The Ministry of Energy has told parliament that the government has no control over the escalating fuel prices that have rocked the country in recent weeks.
The state minister for energy, Sidronius Opolot Okaasai noted that the hike in prices is being driven by demand and supply factors on the global oil market beyond its reach.
The state minister for Energy, Sidronius Opolot Okaasai told parliament that the current hike in pump prices has been triggered by an increase in demand for oil globally and prices on the international oil market with a barrel of crude surging from $74.35 in July 2023 to $82.45 in August 2023.
Okasaai further informed parliament that the ministry's hands are tied, adding that they will only continue to monitor the subsector and ensure a stable supply of petroleum products at the most competitive prices.
"Uganda operates a liberalized downstream petroleum market, where pump prices are determined by the forces of demand and supply. Several global factors have impacted crude oil prices like OPEC members who have implemented extra supply cuts to balance the oil market,leading to the reduction of overall oil production. When the global prices rise Uganda is directly affected.the deepening opaque macro cards are a big player," Okasai.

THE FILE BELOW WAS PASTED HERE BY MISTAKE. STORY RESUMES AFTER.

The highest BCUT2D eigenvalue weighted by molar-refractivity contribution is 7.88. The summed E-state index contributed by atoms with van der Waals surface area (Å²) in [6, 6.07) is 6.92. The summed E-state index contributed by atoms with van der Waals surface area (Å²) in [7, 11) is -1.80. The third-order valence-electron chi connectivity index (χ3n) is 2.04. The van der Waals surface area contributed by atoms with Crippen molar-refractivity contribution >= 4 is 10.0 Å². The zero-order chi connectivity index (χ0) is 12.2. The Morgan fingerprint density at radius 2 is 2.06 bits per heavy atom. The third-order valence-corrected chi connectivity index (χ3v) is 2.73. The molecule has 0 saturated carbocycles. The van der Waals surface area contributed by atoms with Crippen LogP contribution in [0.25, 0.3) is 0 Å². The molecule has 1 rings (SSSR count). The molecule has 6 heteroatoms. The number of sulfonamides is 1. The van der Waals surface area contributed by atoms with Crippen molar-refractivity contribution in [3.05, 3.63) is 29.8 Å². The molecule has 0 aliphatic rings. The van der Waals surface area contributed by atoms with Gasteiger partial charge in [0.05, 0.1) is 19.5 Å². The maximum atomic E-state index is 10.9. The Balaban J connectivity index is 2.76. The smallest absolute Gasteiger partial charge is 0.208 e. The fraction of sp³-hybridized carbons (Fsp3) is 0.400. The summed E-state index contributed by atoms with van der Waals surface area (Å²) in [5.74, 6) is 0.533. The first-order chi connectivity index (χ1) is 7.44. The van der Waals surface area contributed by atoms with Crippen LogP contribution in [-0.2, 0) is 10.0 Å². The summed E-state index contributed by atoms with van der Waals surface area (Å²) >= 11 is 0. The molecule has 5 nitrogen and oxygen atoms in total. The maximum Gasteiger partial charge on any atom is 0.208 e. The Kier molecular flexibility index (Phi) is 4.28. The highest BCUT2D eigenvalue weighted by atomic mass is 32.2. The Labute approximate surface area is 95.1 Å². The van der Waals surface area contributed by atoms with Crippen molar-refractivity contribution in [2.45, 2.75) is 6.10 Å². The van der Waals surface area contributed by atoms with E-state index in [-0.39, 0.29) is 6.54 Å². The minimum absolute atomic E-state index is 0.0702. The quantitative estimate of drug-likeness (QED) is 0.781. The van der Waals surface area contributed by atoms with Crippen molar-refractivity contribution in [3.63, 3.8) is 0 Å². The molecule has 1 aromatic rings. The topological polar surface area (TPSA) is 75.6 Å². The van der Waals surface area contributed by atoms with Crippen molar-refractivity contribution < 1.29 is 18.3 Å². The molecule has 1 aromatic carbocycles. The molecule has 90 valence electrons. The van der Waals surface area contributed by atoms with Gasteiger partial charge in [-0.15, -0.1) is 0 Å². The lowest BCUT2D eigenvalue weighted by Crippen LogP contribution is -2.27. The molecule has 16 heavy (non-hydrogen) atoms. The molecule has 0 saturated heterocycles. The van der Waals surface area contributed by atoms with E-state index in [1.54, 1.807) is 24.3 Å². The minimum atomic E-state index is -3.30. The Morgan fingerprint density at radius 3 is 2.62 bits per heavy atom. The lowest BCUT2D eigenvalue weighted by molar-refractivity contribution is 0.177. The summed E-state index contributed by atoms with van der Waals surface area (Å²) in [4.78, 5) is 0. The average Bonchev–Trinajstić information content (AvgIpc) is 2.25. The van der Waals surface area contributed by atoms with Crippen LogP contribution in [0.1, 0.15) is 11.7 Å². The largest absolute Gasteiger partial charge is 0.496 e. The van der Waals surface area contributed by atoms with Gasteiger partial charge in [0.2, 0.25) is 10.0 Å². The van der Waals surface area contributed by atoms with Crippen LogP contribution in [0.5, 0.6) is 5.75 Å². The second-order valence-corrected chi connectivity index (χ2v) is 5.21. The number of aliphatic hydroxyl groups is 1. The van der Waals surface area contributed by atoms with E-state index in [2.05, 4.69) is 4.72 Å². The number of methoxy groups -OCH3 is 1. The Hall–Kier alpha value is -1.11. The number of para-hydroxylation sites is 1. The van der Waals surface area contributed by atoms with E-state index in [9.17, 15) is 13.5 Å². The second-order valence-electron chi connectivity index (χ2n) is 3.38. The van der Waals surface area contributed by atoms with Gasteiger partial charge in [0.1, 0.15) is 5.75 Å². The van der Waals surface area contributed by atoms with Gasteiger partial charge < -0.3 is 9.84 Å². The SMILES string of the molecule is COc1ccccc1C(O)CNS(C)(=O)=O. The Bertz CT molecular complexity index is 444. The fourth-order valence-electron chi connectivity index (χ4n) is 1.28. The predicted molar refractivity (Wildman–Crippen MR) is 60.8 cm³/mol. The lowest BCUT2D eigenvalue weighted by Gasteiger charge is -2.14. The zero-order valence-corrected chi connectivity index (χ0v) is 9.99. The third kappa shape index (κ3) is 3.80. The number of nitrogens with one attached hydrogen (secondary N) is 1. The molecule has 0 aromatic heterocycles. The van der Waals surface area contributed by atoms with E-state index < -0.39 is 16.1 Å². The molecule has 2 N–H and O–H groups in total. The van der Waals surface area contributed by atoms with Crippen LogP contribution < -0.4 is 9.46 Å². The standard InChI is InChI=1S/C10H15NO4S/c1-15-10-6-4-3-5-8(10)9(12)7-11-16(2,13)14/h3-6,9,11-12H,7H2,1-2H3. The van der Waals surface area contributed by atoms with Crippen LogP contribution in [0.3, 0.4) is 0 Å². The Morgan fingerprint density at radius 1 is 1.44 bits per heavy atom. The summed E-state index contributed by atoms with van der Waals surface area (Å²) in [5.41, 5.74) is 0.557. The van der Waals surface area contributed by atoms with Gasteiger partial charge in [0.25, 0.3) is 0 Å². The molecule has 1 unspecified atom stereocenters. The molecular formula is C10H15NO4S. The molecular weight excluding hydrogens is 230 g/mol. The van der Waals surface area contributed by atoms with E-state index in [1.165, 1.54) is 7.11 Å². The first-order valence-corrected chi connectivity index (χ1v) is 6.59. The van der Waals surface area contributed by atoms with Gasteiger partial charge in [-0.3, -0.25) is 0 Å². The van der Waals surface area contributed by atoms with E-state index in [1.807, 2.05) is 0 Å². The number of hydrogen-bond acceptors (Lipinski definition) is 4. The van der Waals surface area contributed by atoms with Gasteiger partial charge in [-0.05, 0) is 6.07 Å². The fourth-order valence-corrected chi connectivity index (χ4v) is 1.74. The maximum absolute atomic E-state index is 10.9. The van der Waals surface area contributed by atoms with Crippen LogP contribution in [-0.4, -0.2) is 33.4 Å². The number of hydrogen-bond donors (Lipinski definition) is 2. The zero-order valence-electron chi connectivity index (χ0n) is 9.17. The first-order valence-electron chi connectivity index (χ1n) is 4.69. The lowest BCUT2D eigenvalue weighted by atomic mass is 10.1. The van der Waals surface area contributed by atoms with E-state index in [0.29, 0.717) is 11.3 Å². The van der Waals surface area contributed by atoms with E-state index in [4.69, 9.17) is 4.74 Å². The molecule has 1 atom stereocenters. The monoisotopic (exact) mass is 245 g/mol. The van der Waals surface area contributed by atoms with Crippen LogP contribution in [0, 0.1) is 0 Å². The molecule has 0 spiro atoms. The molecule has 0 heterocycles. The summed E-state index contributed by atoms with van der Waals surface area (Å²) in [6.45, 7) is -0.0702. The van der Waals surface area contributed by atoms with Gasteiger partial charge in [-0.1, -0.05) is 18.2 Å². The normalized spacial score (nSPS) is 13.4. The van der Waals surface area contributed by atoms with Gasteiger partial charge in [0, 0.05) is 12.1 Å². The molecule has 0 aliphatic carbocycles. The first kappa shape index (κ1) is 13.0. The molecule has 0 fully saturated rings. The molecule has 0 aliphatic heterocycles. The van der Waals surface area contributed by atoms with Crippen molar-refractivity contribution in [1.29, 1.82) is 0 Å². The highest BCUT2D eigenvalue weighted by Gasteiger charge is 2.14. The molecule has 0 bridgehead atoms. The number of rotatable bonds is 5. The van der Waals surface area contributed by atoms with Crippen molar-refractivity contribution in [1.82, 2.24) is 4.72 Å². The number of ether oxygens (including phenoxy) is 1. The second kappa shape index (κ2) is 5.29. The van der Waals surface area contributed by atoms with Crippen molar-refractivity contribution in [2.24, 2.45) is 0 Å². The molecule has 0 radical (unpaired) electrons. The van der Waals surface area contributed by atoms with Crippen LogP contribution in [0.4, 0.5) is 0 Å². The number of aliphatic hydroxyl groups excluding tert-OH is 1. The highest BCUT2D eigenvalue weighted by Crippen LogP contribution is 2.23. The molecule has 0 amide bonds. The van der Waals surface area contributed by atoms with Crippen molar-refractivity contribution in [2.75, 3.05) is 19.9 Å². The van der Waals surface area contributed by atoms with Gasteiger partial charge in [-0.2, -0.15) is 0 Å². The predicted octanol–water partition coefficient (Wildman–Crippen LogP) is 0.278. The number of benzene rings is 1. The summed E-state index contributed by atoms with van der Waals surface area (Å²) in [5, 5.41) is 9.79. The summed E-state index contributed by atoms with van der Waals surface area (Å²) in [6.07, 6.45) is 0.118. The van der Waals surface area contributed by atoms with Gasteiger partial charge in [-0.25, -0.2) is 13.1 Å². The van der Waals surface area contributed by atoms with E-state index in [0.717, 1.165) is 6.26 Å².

Minister Okaasai also says that the increased world oil demand that has reached the record levels,with demand hitting 103 billion barrels per day in June 2023 also contributed to the high fuel prices.
Okasai "the demand of oil if now at 103bn barrows perday globally which puts pressure on the supply.the exchange rate is also increasing which equally impacts the on the pump prices. The dollar has continued to increase against the shilling.
However, legislators didn't seem satisfied with the ministers submission, some members even attempted to move a motion under rule 59 that Parliament rejects the ministers statement saying it doesn't provide interventions from the government.
Ssemujju " I move a motion under rule 59, l above that parliament rejects this statement. What even happened to our fuel reserves? "
Naluyima wondered, " Can we have a back up plan. What befell the buffers ?"
Other legislators have called for a stable supply of fuel in the country taking into consideration the fuel reserves to manage external shocks.
The speaker however ruled that the statement together with the committee report be debated tomorrow.
Fuel prices had stabilised, but in the past couple of weeks they have started to rise again. A litre of petrol is trading between Ugandan shillings 5100 and 5430 per litre while diesel which had reached 4600 Uganda shillings at some stations is now between shillings 4999 and shillings 5200 shillings.